Riainbow or steelhead?

Discussion in 'Steelhead' started by Smalma, Sep 3, 2007.

  1. Curt, I agree that its wonderful to see the size differences in steelhead. However, can you enlighten me as to why it would behoove a fish to stay stay smaller than it otherwise could. I know larger fish carry more eggs. What are some of the advantages smaller steelhead have as far as suvival/reproduction is concerned?

    I resized those photos for easier viewing btw.
     
  2. Zen -
    Typcially you see variability in any of the traits seen in a population (size, run timing, spawn timing etc) to cover a variety of survival situations. Some potential areas where a smaller fish may have a survival advantage include:

    Better access to smaller tributaries and over some barriers. A smallish fish often is better equiped to wiggle its way through series of cascades, boulder drops.

    Spawning gravel size can also be a factor though it often works in the other direction with very large substrate needing a large female to turn the gravel.

    Retruning earlier may allow a youger fish to escape some high sea mortaltiy. This often is a fact for the males where size isn't an issue for its feccundity (aren't most of us glad size doesn't matter!).

    A fish that smolts at an advance age may return earlier. A 6 o 7 year smolt that all ready reached maturity and spawned one or more times would likely return earlier than a fish that needs several years to reach maturity.

    Another potential advantage at returning as a younger/smaller fish would be a shorter generation time. Fish programed to return as 4 years old rather at 5 years would produce 5 generations over 20 years compared to 4 generations for the later maturing fish.

    Bottom line there are a number of factors that operate under the natural selection process the push and pulls a populations and its traits in a variety of directions. The result is a diverse population that is equiped to survive in a variety of conditions. A life strategy that tends to make little sense during normal conditions may preform spectacularly well in some rare condition that occurs only one every decade or two. That success seems to be enough to insure that at least some fish continue to express that strategy even during the "normal" times.

    An example of this may be the expression of extremely late spawning that we see on my home waters where some winter steelhead are still spawning in July. Given the resulting late timing of fry emergence and short first year growing season that doesn't seem to make much sense. But if is but in the context of the run-off seen in the region one can see where such a strategy may occassional be a big advantage. On years with very large snow packs the basin experience what are essentially summer floods caused by large and rapid snow melt. During those rare years that this occurs those "normal time spawners whose eggs are still in the gravel during those events would be at risk while those very late fish's eggs would not yet be in the gravel duirng those events.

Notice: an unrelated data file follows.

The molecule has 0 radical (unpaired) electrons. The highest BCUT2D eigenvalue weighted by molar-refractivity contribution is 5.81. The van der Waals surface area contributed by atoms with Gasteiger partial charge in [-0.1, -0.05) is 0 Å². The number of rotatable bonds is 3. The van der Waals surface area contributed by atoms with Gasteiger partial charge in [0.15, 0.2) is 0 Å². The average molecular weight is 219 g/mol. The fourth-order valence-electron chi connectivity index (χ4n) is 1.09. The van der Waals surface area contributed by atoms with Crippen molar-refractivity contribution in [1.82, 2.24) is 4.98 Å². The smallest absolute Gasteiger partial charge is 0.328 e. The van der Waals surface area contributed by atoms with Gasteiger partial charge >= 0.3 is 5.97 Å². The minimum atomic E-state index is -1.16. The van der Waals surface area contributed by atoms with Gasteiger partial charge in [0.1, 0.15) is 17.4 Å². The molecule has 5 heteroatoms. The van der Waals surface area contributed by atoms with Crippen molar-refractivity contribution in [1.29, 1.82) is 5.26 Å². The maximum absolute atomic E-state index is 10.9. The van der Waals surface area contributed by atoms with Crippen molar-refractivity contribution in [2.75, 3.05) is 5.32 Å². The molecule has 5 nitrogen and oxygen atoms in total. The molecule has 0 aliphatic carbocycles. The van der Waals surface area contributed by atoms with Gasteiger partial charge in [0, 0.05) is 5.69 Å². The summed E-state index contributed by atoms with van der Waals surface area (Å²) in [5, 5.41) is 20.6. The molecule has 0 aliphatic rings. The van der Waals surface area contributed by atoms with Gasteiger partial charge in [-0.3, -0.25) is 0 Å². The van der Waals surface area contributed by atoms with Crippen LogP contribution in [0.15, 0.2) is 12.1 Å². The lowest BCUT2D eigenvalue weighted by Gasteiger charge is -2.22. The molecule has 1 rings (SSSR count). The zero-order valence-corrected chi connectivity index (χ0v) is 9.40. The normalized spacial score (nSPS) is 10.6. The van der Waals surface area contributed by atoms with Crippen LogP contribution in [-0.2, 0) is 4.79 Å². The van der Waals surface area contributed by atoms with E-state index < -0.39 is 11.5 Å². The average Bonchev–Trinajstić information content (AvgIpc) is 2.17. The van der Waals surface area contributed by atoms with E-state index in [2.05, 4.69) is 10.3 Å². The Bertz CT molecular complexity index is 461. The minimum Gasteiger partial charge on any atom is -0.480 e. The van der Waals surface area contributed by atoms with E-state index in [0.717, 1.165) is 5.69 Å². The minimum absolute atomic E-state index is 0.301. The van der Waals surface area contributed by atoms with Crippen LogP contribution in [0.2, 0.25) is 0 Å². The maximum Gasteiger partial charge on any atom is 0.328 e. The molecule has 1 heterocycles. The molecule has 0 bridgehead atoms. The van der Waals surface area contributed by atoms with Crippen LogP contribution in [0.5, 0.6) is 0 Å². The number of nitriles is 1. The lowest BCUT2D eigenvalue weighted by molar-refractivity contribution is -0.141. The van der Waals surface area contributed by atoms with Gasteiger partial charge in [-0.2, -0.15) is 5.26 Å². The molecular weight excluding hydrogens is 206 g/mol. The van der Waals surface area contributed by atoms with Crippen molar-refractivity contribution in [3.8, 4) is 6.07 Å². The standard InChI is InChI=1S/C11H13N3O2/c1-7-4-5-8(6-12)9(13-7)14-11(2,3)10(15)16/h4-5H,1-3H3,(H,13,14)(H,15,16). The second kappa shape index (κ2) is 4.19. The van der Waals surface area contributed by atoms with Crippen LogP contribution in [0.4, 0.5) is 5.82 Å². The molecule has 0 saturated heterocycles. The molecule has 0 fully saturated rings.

In short our steelhead are complex critters that resist being put in neat boxes that facilitate our understanding of them. Frankly I'm glad that is the case and for me at least part of the enjoyment of the steelhead game is speculating as to why they do what they do.

    Tight lines
    Curt
     
  3. OK cool steelhead behavior # 234.

    Columbia drainge summer runs will often reside in fresh water over a year after returning as an adult. For example the adult returns in July of one year, remains in the river trough winter, spring, the next fall and then moves to the headwaters to spawn in April/May of year 2. I know this behavior occurs as a matter of fact.

    What is interesting (Curt I suspect you have some good insight...by the way I'm new...nice to meet ya) is this idea of steelhead not feeding (or feeding) in fresh water. I have long held that steelhead feed in fresh water more than people think. I often find crayfish in the stomachs of steelhead in the pit of winter (Jan, Feb). While salmon certainly are moving on to dying once they reacclimate to fresh water, steelhead are (after all) just big ole rainbows. Perfectly suited to feeding and living in rivers.

    This behavior seems to give the fish few obvious advantages. Maybe they got in late and are better off waiting? What I want to know, is what do YOU think :)
     
  4. David,
    I have found alot of food in steelheads stomachs over the years but NONE of it has been digested. Have you seen evidence that they do indeed digest food before they spawn? Steelhead will feed heavily in the fresh on my local eastern washington water but I don't believe they get any nutritional benifit from it. I know that kelts will often hang in the walla walla river for up to 6 months after spawning before heading out to the ocean but I cannot recall ever hearing of fish that spend over 1 year in the fresh before dropping their eggs/milt. I would love to here more of what you had to say on this topic. IE what river system and how you found out this data. Please pm me if u dont wanna share everything on the fourm. Anyways thanks for the imput, interesting thought.

    Curt,
    Amazing response, the generation thing is really cool. Thanks for being smart, I'm learning alot.
     
  5. Andy,

    I certainly cannot confirm digestion in the remains I have exmained. The crayfish, caddis, etc were dismemebered and appeared to be crushed. This could just be the side effect of being chomped, swallowed and compressed in the gut. I gues I am more inferring that they could be getting nutrients from food since some appear to spend a long time as adults in fresh water (the over a year fish).

    I do not know if the research was published or not but the fish that were tracked as being in the river "over a season" actually took up residence in and around John Day damn and the Dalles. Some fish literally seemed to be living in the fish ladder. I believe it was a radio tag study of migrating adults trapped in the lower columbia.